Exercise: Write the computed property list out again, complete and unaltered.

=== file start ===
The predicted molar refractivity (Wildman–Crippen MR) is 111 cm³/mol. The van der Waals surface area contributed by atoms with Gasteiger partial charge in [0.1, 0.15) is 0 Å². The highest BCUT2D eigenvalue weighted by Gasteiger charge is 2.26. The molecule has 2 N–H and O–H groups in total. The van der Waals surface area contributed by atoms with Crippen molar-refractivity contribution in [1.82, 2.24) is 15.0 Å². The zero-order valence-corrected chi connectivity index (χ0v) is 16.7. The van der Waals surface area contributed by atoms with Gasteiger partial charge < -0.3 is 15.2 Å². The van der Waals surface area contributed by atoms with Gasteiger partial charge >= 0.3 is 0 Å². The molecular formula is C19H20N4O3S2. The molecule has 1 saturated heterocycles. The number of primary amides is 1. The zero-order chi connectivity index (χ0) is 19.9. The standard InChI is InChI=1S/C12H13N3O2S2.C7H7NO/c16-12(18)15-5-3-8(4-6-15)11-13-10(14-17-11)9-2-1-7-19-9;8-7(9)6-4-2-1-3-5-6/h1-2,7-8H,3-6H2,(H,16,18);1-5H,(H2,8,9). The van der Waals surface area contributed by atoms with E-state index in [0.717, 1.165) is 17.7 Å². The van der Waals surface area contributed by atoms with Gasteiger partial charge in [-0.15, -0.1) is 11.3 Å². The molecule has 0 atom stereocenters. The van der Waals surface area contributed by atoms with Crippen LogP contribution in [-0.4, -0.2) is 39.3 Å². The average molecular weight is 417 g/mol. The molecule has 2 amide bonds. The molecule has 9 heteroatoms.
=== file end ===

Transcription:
The predicted molar refractivity (Wildman–Crippen MR) is 111 cm³/mol. The van der Waals surface area contributed by atoms with Gasteiger partial charge in [0.1, 0.15) is 0 Å². The highest BCUT2D eigenvalue weighted by Gasteiger charge is 2.26. The molecule has 2 N–H and O–H groups in total. The van der Waals surface area contributed by atoms with Crippen molar-refractivity contribution in [1.82, 2.24) is 15.0 Å². The zero-order valence-corrected chi connectivity index (χ0v) is 16.7. The van der Waals surface area contributed by atoms with Gasteiger partial charge < -0.3 is 15.2 Å². The van der Waals surface area contributed by atoms with Gasteiger partial charge >= 0.3 is 0 Å². The molecular formula is C19H20N4O3S2. The molecule has 1 saturated heterocycles. The number of primary amides is 1. The zero-order chi connectivity index (χ0) is 19.9. The standard InChI is InChI=1S/C12H13N3O2S2.C7H7NO/c16-12(18)15-5-3-8(4-6-15)11-13-10(14-17-11)9-2-1-7-19-9;8-7(9)6-4-2-1-3-5-6/h1-2,7-8H,3-6H2,(H,16,18);1-5H,(H2,8,9). The van der Waals surface area contributed by atoms with E-state index in [0.717, 1.165) is 17.7 Å². The van der Waals surface area contributed by atoms with Gasteiger partial charge in [-0.15, -0.1) is 11.3 Å². The molecule has 0 atom stereocenters. The van der Waals surface area contributed by atoms with Crippen LogP contribution in [-0.4, -0.2) is 39.3 Å². The average molecular weight is 417 g/mol. The molecule has 2 amide bonds. The molecule has 9 heteroatoms.